Love Where You Live: Place Attachment

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In my last post, I talked about how much I love the beautiful part of the country where I live. I enjoy it. I brag about it. And I miss it when I’m away.

Apparently, I’m suffering from a syndrome called “place attachment.”

Yes, it does exist (you can look it up). And it ‘s a good thing. “Place attachment” basically means exactly what it says: you are attached to the place you live. An article in Psychology Today explains it, “It’s a love for your city, a belief that this, right here, is your place. It’s a sense of local belonging. It’s an emotional bond based on mutual history, responsibility, and affection.” People who experience place attachment:

  • are generally happier
  • are less anxious
  • have more friends
  • live longer
  • are more involved in their communities

How do you know whether you’re truly attached to the place you live now? Start by answering these three basic questions:

  1. Does where you live say a lot about who you are as a person?
  2. If you could move anywhere right now, would you stay in your town?
  3. Does your city feel like home?

If your answer to any of these questions is yes, you’re likely place attached.

But what if you’re not attached to where you live, and you want to be? Well, you could move (and if that’s the case, please give me a call!). But that option aside, there are some things you can do to increase your sense of rootedness and grow more attached to the city where you live. My wife and I moved our family to Gig Harbor around seven years ago, so our place attachment has grown over time. Here are some ways we were intentional about getting to know our community:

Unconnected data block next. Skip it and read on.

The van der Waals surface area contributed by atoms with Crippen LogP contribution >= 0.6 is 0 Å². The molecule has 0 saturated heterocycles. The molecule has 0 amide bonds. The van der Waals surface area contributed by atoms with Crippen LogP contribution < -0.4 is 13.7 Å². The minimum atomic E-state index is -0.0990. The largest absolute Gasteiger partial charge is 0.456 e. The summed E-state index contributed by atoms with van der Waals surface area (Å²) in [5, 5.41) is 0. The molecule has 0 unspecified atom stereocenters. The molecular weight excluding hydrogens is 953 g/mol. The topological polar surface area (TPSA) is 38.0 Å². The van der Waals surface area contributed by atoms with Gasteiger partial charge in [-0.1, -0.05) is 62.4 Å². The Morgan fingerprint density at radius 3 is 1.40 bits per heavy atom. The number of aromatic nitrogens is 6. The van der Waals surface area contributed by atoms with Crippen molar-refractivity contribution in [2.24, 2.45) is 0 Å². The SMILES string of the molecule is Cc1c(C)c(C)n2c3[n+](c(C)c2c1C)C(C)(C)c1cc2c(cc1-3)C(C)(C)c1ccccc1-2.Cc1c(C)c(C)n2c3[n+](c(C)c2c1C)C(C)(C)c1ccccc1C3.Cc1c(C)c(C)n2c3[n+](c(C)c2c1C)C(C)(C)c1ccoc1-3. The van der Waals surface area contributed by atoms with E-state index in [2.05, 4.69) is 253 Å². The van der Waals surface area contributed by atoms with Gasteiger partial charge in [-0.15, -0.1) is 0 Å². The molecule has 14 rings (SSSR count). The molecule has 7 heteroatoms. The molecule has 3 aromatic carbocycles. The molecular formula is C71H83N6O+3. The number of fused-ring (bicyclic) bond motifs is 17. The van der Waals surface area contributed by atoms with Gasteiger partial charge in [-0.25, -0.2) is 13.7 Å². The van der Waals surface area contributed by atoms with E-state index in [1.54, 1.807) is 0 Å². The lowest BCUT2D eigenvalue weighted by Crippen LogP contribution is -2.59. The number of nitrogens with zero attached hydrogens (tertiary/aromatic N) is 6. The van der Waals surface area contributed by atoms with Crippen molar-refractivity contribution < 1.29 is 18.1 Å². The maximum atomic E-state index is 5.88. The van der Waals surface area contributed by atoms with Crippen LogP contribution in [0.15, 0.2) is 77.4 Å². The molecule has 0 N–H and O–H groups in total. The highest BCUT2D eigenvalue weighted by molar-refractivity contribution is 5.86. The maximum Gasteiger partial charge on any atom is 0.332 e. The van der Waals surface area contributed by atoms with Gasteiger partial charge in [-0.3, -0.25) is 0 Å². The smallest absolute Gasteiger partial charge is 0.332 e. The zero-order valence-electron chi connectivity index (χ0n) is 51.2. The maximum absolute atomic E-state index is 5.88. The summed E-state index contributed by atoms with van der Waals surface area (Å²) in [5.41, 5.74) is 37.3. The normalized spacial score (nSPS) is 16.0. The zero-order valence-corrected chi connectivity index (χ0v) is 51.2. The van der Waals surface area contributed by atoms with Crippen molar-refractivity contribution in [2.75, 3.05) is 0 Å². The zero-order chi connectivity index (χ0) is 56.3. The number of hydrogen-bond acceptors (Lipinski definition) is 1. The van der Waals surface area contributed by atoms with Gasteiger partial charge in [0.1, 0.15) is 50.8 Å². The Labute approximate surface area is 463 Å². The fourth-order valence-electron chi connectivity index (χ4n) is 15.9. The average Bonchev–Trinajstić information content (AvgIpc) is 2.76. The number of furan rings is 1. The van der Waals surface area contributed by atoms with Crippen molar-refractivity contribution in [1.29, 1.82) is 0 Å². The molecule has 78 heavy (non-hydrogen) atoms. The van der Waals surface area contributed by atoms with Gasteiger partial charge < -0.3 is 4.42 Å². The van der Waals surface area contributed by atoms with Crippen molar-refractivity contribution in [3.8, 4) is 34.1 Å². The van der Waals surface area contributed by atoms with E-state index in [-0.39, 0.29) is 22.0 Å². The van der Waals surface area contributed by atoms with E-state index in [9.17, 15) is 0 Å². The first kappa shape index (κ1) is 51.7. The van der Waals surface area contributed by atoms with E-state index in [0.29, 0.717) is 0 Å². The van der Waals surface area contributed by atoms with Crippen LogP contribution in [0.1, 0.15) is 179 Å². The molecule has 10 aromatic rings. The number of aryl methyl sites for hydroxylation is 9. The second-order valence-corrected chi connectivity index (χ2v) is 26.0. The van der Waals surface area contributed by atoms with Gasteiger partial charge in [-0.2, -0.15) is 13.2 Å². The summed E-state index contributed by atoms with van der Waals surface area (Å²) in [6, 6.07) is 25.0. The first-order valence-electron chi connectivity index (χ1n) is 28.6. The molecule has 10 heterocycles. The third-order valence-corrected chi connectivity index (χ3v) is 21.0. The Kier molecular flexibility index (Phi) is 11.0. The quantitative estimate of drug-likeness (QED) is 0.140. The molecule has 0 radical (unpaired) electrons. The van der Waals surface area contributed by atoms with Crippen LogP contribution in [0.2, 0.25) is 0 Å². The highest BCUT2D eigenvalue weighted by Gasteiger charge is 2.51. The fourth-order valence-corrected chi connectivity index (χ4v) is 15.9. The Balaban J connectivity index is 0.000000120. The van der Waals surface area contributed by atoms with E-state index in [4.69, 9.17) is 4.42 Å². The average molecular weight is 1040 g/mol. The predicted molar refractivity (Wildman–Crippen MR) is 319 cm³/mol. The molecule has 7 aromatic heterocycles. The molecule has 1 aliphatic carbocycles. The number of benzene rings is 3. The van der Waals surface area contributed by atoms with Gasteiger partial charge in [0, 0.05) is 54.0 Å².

• we attended high school football games on Friday nights (where we established some great friendships)
  • we joined a church
  • we joined a gym
  • we tried some new things (for us, that included kayaking, paddle boarding, and hiking)
  • we attended local activities, events, and attractions (annual town parade, free concerts in the park, museums and art shows, etc.)
  • we shopped local and got to know business owners
  • we ate out at local restaurants
  • we got to know our neighbors

With such potential for happiness, health, and longevity, I encourage everyone to aspire to love where they live. Truth be told, it has less to do the with the place than it does to do with us and the way we view it.

“To foster attachment, your town doesn’t need to be the platonic ideal of a city, just as you don’t have to be particularly gorgeous, clever, or wealthy to love and be loved by others. You can adore a town that everyone else hates and still accrue the physical, emotional, and social benefits of place attachment. Your town just has to make you happy. When it does, you want to stay.”

–Melanie Warnick, This Is Where You Belong: The Art and Science of Loving the Place You Live

Do you love where you live? If not, what are you going to do about it?

foxisland

Doug Lawrence loves living on Fox Island in Washington State. He has been a Pierce County resident (on both sides of the Narrows Bridge!) since 1990 and is a huge fan of the Pacific Northwest. He is a real estate broker with Keller Williams Realty and would be happy to help YOU find YOUR perfect place, too! Contact him at dlawrence@kw.com or visit his website, www.douglawrencerealestate.com.

(c) 2015 Doug Lawrence. All Rights Reserved.